• Expert Tips

Names of Buildings:
Advertising Through an Immaterial Foundation Stone

  • Expert Tips

Names of build­ings are popu­lar. They range from house numbers to hip creations like “Kiez und Gloria”. They promote market­ing and the users’ iden­ti­fi­ca­tion with the build­ing. But not every name is a good match with every build­ing. Some­times, those respon­si­ble have a hard time find­ing a suit­able name at all. In today’s Valdivia Expert Tip, we give you a help­ing hand and an overview of how build­ings are being named today – with some prac­ti­cal sugges­tions on how to find an appro­pri­ate and marketable term for your next property.

The Name as a Market­ing Tool

Names have some­thing magi­cal about them. They create person­al­i­ty, char­ac­ter and a place in our memo­ry. This is just as true of build­ings as it is of people. For this reason, build­ing names that only consist of a combi­na­tion of char­ac­ters are not advis­able. “K37” — for the address Klein­dor­fer Straße 37 — will never create the sane effect as “Linden­hof”.

This is not only due to the sound and the figu­ra­tive­ness. A well-chosen name is more than the word that can be read at the main entrance and in the exposé. It can shape – and facil­i­tate – all commu­ni­ca­tion, right down to the choice of font and colours. Such a name is also a good start­ing point for substan­tial story-telling, e.g. on the histo­ry of the loca­tion, and can even inspire design elements in archi­tec­ture and inte­ri­or design. Espe­cial­ly in larg­er cities, it has become an impor­tant means of differ­en­ti­a­tion – and thus a pric­ing argument.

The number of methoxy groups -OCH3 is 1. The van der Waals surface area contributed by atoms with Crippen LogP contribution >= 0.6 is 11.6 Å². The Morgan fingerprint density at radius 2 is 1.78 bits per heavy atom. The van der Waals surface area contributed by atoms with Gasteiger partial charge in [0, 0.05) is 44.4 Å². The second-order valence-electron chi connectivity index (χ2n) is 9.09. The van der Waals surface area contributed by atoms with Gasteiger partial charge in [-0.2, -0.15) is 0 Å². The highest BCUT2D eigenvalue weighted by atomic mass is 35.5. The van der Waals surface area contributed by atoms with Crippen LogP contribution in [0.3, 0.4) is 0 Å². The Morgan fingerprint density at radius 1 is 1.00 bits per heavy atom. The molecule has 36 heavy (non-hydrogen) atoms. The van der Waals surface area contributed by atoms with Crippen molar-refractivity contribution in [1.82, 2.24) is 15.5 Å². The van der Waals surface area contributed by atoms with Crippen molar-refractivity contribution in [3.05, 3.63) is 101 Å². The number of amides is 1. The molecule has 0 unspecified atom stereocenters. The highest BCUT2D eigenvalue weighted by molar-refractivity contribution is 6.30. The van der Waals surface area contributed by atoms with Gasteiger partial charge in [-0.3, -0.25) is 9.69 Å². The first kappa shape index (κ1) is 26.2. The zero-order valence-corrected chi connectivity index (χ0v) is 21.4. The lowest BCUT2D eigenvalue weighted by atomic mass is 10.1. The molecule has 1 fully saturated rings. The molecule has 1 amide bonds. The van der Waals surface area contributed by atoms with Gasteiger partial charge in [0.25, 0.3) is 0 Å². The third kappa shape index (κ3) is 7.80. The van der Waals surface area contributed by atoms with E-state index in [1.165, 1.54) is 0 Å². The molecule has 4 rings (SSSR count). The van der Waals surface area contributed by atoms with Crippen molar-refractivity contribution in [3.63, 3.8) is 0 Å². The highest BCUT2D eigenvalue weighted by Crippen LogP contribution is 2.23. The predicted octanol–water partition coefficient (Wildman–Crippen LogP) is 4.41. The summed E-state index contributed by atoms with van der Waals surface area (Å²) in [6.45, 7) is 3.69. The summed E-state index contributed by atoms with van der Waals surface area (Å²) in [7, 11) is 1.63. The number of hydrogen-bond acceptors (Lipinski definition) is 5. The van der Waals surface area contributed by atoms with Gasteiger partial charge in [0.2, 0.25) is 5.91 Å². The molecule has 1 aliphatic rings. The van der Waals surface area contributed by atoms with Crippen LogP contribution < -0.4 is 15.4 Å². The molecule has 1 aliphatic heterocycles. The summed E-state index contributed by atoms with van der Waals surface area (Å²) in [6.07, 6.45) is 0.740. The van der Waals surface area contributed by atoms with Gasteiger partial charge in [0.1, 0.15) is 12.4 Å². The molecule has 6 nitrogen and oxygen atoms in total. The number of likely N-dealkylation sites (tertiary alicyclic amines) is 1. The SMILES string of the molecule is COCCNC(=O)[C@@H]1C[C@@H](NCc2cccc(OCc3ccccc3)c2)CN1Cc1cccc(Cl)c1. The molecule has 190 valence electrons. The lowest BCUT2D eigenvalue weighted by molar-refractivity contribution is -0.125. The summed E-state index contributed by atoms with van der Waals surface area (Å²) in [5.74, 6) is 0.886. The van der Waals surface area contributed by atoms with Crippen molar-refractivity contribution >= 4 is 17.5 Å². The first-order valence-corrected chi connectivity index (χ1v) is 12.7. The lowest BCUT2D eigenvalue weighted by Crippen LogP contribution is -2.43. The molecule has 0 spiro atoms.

Find­ing Names That Work

An impor­tant factor in the search for a name is, of course, the type of use: for exam­ple, office and other commer­cial build­ings have — among other purpose — a repre­sen­ta­tive purpos­es. The name should take this into account. For exam­ple, sylla­bles and word stems of Latin or ancient Greek origins, such as “Triagon”, are well-suit­ed. English elements can also fit, espe­cial­ly for prop­er­ties in city centres with an inter­na­tion­al target audi­ence. In a second step, howev­er, you should check your favourites care­ful­ly — not only in terms of trade­mark law:

  • -Is the mean­ing the intend­ed mean­ing? A “Triagon”, for exam­ple, should show a trian­gu­lar floor plan or at least stand on a trian­gu­lar property.
  • Please do not be too osten­ta­tious! A “campus” brings to mind a group of build­ings like at a univer­si­ty, not a small­er indi­vid­ual building.
  • Above all, you should check arti­fi­cial names with regard to their pronounce­abil­i­ty and effect in common foreign languages. A tongue twister is just as unsuit­able as a name that sounds like a swear word in French, Span­ish, or Turkish.


Strong Ideas Inspired by the Location

Often, and espe­cial­ly in the case of resi­den­tial build­ings, the site histo­ry is a good source of inspi­ra­tion. Even with­out concrete refer­ence, names like “Linden­hof” or “Ried­bachkar­rée” provide a friend­ly market­ing basis. Howev­er, this approach has a much stronger effect if you derive a real refer­ence from old land regis­ter entries or cadas­tral docu­ments. Histo­ry offers even more possi­bil­i­ties: Maybe, for instance, region­al­ly known artist or scien­tist used to live in or made visits to the neigh­bour­hood? If the naming rights have expired or can be clar­i­fied, a naming in the form of Dürer-Schanze or Hilde­gard-Park pays trib­ute to the person and will thus also be a topic for munic­i­pal PR.

In any case, the same applies to prop­er­ty names as to every­thing else in market­ing: above all, they should be unique, short and easy to pronounce — and they should fit the prop­er­ty and the target group. You might get some initial ideas from www.name-generator.org.uk/house — in English and perhaps not meant entire­ly seri­ous­ly. When in doubt, you can also contact commu­ni­ca­tion agen­cies or consul­tants who have expe­ri­ence in find­ing suit­able names.